The first community allotments to be created in Liverpool in decades has been officially opened .
Part of the Parkhill Recreation Ground in Dingle has been transformed into plots in which local people are growing their own food.
The development will see 28 plots in the first phase with space for a further 30 to be developed as the site becomes more established. There is also the potential for full plots to be dived into half plots, meaning many more residents will be able to apply for a space. The plots are constructed on raised planters and the site has a central hub with storage space and car parking
Councillor Ann O’Byrne, the Deputy Mayor of Liverpool officially opened the allotment site on Saturday 20 June.
Councillor Steve Munby, cabinet member for neighbourhoods, said: “Already these allotments are proving extremely popular. About 30 local people have started growing potatoes, onions, carrots, beans, courgettes and a lot more.
“And there is a lot of interest from others who want to have plots there – even from some of those who were very sceptical about the idea!
“It is something that this area really wanted-a disused piece of land which was a magnet for anti-social behaviour is now being put into productive use and bringing the community together.
Jean Smith, chair of the allotments committee, said: “I am delighted to be an integral part of this new, and exciting project in Liverpool 8, the first new allotment for 70 years in the city
“I would like to thank all involved, especially Alan Morrow from the city council’s Open Spaces, who has been there for us every step of the way.”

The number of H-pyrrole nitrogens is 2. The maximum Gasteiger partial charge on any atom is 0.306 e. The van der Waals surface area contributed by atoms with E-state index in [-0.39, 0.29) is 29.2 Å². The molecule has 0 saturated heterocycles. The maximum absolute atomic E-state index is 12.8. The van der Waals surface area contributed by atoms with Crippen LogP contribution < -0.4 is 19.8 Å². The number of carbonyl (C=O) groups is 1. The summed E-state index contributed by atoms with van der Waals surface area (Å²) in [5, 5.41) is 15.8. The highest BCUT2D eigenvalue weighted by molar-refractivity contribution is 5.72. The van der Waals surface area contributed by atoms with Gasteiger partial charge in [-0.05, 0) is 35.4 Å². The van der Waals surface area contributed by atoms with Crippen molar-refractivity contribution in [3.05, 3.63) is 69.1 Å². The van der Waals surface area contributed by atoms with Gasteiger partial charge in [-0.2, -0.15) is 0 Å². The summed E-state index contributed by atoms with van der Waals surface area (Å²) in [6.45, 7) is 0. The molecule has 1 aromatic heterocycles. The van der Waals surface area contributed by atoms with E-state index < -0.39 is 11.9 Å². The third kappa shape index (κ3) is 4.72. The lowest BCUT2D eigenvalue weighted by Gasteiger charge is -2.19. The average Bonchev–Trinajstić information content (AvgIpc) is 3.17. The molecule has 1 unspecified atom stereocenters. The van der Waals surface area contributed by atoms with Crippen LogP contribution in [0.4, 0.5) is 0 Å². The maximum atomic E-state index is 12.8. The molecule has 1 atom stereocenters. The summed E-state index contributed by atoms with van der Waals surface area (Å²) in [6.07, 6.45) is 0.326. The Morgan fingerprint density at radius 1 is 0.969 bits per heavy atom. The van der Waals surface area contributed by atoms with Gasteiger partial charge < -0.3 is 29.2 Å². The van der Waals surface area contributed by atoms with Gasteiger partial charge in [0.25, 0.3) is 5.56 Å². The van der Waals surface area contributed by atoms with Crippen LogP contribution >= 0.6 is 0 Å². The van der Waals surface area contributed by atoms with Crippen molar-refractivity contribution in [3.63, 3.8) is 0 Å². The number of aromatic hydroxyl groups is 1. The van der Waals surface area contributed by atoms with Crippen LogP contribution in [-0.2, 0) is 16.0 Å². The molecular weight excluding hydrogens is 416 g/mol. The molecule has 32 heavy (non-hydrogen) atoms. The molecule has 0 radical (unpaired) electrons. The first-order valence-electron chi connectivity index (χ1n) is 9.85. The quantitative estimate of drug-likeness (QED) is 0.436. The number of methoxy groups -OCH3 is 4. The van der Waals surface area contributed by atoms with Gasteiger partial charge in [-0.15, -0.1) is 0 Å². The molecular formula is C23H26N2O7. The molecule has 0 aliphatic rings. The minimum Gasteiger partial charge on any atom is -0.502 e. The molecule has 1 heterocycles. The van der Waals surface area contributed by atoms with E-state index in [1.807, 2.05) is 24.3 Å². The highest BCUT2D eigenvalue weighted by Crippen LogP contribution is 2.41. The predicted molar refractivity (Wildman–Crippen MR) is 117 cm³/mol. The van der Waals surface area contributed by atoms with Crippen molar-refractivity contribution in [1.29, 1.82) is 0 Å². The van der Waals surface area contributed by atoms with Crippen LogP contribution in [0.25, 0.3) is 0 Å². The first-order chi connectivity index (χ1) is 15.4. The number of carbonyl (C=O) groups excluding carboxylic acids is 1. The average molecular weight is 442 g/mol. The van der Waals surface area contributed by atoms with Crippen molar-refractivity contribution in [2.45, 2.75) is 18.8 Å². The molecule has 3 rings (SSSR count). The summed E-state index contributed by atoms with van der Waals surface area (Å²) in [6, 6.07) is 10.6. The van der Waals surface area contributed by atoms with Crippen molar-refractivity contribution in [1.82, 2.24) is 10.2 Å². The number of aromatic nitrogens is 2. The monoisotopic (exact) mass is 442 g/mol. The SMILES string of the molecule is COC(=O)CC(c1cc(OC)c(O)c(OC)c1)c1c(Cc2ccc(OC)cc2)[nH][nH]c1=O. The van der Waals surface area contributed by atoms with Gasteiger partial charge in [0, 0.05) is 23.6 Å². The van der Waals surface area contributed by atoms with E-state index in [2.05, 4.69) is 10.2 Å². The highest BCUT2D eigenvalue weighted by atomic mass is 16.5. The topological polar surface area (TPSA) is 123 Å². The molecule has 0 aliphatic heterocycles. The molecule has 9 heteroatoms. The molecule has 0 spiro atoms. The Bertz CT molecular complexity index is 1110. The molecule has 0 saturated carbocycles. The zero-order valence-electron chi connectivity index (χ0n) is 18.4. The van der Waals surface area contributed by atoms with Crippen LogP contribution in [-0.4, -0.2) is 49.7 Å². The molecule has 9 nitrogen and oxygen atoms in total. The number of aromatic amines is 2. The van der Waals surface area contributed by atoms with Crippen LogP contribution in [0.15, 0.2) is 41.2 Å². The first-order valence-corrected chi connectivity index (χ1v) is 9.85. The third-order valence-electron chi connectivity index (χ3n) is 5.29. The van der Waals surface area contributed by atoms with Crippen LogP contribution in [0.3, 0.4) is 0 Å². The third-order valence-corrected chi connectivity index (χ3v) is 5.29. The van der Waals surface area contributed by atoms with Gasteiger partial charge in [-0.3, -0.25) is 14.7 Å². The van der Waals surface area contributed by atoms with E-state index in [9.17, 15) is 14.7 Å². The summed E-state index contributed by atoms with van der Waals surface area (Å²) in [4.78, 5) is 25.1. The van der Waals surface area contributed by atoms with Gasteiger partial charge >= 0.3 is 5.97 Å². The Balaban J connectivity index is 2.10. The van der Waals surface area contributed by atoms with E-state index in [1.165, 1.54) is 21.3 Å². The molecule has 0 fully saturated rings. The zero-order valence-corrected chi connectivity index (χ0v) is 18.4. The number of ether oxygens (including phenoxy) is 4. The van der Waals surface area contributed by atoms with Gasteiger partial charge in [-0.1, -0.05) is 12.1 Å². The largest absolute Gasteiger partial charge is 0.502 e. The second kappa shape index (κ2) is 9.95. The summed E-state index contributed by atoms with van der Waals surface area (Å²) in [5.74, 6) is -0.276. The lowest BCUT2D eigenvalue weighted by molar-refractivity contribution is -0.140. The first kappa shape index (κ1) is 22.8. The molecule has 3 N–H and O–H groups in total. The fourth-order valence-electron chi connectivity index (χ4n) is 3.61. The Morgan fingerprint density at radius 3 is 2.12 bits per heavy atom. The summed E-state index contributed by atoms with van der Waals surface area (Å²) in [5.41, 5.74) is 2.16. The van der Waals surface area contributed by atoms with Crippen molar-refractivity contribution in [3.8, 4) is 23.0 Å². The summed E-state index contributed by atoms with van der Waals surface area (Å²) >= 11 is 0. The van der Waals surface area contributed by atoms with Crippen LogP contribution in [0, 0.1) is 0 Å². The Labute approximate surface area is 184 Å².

And allotment holder Michelle Conroy said; “Although we have only been open for two months, we are already building a real sense of community on the site. A lot of the plot holders have never had the opportunity to grow their own produce and flowers as they don’t have access to a garden at home.
“We are learning how to grow plants together. These allotments are our gardens, we already have a sense of pride in what we are growing and can’t wait until we can harvest our own food.”
The allotments site replaced one in Long Lane, Fazakerley, which had become overgrown and not been used for allotments since 1988. It is now the location for the Redbridge Bank View School.
Funding for the Parkhill allotments was provided through the School Investment Programme – £75,000 – with £33,000 contributions from planning obligations for development in Duke Street and Henry Street.
Work on some of the plots was carried out by apprentices from Glendale Livepool with further plots being created by INES (Plus Dane) and Jigsaw (LHT). Free labour was provided by all the firms.